Isolation and analysis of nucleotides from erythrocyte-free malarial parasites (Plasmodium berghei) and potential relevance to malaria chemotherapy

K. Van Dyke, M. A. Trush, M. E. Wilson, P. K. Stealey

Research output: Contribution to journalArticlepeer-review

7 Scopus citations


Studies using erythrocyte free preparations of P. berghei were conducted with a view to improving knowledge of parasite metabolism, particularly nucleotide metabolism. The free parasites employed in these studies were prepared by saponin lysis of parasitized mouse erythrocytes in isotonic glucose solutions. A comparative study of post lytic metabolic activity of free parasites prepared by saponin, ammonium chloride, or osmotic lysis indicated a significantly greater retention of metabolic activity in the saponin lysis preparations. Separations of nucleoside mono, di, and triphosphates extracted from free parasites were performed by means of high pressure liquid chromatography (HPLC), and ATP was additionally measured by luciferin luciferase assay. Studies designed to differentiate among uptake, phosphorylation, and subsequent incorporation of 3H adenosine into nucleic acids of the free parasite strongly suggested that adenosine is metabolized either outside or on the parasite membrane, being first deaminated to inosine and then deribosylated to hypoxanthine. Observations from HPLC and radioisotope precursor studies support a hypothesis in which hypoxanthine may be proposed as being a pivotal substrate for purine salvage by malarial parasites. Some of the key steps in purine salvage and pyrimidine biosynthesis were investigated, using radiolabel uptake studies and HPLC analysis of nucleotides of the free malarial parasite. These studies suggest that hypoxanthine uptake may constitute an important new basis for chemotherapeutic attack on the malarial parasite.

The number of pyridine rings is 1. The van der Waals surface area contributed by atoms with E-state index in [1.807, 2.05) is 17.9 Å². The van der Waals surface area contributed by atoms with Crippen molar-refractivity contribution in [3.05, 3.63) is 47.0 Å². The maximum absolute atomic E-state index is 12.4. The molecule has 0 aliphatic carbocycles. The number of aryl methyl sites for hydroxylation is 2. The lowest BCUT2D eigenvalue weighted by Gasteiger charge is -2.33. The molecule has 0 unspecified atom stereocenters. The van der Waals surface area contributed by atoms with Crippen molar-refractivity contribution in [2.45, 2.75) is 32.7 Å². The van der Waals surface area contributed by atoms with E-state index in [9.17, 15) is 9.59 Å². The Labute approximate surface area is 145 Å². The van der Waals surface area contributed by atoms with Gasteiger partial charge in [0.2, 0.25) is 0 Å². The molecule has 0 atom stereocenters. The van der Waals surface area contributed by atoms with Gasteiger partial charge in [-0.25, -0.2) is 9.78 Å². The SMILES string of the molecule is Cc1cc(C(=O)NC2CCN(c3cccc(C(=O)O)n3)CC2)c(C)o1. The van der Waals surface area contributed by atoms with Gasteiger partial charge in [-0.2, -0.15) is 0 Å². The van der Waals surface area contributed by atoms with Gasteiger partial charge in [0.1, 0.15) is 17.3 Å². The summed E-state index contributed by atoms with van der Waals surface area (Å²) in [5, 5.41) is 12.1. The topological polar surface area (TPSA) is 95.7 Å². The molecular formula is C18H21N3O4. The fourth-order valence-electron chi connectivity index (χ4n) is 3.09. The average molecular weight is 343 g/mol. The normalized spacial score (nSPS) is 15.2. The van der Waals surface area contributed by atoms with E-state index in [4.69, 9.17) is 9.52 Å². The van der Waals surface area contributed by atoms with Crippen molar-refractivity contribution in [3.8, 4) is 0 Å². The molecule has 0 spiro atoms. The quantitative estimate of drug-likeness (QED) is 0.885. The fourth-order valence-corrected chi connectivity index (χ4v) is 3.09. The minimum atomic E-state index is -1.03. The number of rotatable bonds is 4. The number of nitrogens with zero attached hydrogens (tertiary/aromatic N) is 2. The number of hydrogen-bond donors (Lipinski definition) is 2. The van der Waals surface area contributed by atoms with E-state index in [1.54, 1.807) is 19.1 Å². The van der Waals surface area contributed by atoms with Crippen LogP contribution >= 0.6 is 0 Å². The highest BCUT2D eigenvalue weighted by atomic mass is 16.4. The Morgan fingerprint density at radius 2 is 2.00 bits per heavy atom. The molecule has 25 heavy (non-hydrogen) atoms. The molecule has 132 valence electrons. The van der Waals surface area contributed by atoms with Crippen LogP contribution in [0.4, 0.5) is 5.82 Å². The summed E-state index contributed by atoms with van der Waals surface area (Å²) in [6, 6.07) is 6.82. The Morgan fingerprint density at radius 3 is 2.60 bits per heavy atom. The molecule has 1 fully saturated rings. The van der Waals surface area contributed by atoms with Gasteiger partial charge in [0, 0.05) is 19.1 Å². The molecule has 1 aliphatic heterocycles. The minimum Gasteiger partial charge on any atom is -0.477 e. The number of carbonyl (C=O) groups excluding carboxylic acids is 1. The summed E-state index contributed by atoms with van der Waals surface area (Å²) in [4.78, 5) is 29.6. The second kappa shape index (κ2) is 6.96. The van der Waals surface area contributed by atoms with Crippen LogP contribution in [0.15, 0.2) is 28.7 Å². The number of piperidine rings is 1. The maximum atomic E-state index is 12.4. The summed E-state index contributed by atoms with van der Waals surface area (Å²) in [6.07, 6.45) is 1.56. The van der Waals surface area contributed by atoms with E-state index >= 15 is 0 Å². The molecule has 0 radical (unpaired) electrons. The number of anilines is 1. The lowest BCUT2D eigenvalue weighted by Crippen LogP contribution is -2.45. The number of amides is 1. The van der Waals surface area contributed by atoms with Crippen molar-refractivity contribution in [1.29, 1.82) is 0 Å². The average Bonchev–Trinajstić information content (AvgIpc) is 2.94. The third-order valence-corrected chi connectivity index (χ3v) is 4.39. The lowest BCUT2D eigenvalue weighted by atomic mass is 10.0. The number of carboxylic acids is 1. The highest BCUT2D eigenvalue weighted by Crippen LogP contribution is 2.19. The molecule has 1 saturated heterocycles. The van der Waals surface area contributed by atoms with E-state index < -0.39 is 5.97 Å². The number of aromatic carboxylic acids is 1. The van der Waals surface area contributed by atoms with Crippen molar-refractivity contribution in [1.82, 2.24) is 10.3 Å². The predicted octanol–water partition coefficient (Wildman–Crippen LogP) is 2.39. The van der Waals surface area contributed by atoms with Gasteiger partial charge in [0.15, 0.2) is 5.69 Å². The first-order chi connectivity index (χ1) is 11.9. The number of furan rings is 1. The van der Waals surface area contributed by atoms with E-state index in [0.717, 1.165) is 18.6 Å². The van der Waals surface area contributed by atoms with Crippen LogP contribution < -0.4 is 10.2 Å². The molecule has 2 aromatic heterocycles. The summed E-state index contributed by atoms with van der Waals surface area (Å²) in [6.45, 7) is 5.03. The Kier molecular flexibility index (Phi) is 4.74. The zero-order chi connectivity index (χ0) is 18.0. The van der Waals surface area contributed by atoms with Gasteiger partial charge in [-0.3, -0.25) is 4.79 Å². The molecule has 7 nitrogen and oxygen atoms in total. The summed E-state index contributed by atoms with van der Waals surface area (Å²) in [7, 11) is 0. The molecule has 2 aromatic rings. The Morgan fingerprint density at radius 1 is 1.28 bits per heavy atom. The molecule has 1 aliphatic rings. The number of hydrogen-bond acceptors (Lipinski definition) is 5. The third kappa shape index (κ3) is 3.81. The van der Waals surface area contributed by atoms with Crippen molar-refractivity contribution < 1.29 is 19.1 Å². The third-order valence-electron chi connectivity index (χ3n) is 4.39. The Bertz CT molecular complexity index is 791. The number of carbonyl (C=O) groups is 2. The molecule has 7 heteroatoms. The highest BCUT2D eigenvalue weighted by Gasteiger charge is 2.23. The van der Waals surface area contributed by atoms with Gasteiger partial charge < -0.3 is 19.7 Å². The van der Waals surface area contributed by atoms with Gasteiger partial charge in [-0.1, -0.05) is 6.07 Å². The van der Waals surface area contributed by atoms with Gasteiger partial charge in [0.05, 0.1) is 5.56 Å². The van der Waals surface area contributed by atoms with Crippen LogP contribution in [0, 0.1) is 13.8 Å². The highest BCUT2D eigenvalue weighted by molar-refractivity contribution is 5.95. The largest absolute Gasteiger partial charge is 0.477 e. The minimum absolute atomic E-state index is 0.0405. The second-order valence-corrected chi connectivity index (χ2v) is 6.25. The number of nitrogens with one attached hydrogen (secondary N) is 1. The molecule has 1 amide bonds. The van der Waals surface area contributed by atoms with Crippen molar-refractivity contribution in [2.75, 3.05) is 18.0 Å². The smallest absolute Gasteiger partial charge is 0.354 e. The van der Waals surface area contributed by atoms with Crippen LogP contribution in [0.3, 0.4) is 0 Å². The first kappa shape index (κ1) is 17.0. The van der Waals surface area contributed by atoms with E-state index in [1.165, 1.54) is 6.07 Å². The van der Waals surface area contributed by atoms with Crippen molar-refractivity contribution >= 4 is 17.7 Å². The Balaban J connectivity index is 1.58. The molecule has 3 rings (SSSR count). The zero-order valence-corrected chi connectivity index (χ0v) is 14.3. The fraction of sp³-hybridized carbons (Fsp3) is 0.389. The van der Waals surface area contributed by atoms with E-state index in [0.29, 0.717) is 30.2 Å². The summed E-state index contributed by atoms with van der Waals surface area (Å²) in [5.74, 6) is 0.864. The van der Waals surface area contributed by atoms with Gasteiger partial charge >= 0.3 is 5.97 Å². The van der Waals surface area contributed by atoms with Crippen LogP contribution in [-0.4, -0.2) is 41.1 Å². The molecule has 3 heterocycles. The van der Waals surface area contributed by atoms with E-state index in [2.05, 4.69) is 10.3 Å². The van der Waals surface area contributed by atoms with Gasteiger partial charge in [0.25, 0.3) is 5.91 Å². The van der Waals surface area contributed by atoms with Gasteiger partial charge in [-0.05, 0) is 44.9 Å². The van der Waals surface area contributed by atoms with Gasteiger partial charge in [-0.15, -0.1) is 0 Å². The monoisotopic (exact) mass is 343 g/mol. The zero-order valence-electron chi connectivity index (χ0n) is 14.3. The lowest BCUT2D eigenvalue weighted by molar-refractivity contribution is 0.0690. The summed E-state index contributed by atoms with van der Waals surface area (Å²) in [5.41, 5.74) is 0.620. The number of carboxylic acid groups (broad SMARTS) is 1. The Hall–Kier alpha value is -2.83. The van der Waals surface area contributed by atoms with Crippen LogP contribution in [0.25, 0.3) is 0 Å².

Original languageEnglish (US)
Pages (from-to)253-264
Number of pages12
JournalBulletin of the World Health Organization
Issue number2-3
StatePublished - Dec 1 1977

ASJC Scopus subject areas

  • Public Health, Environmental and Occupational Health


Dive into the research topics of 'Isolation and analysis of nucleotides from erythrocyte-free malarial parasites (Plasmodium berghei) and potential relevance to malaria chemotherapy'. Together they form a unique fingerprint.

Cite this